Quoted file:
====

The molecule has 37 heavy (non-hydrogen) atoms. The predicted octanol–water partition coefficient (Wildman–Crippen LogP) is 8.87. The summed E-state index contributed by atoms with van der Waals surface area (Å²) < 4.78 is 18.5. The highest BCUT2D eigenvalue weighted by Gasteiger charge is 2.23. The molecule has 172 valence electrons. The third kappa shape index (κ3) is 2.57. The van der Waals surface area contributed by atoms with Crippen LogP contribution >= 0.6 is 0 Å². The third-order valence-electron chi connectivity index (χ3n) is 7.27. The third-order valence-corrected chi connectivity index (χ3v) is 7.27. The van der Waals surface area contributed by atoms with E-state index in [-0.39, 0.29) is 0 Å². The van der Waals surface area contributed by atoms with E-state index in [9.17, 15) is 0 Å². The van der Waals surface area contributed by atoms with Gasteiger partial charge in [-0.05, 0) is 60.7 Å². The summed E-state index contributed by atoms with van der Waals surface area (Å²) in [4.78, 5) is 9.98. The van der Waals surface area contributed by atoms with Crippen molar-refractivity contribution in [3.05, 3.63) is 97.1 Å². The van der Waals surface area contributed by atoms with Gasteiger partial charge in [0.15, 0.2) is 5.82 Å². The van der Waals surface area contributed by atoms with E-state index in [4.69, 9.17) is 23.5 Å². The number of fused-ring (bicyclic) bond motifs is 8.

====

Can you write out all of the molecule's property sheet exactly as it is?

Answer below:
The molecule has 37 heavy (non-hydrogen) atoms. The predicted octanol–water partition coefficient (Wildman–Crippen LogP) is 8.87. The summed E-state index contributed by atoms with van der Waals surface area (Å²) < 4.78 is 18.5. The highest BCUT2D eigenvalue weighted by Gasteiger charge is 2.23. The molecule has 172 valence electrons. The third kappa shape index (κ3) is 2.57. The van der Waals surface area contributed by atoms with Crippen LogP contribution >= 0.6 is 0 Å². The third-order valence-electron chi connectivity index (χ3n) is 7.27. The third-order valence-corrected chi connectivity index (χ3v) is 7.27. The van der Waals surface area contributed by atoms with E-state index in [-0.39, 0.29) is 0 Å². The van der Waals surface area contributed by atoms with E-state index in [9.17, 15) is 0 Å². The van der Waals surface area contributed by atoms with Gasteiger partial charge in [-0.05, 0) is 60.7 Å². The summed E-state index contributed by atoms with van der Waals surface area (Å²) in [4.78, 5) is 9.98. The van der Waals surface area contributed by atoms with Crippen molar-refractivity contribution in [3.05, 3.63) is 97.1 Å². The van der Waals surface area contributed by atoms with Gasteiger partial charge in [0.15, 0.2) is 5.82 Å². The van der Waals surface area contributed by atoms with E-state index in [4.69, 9.17) is 23.5 Å². The number of fused-ring (bicyclic) bond motifs is 8.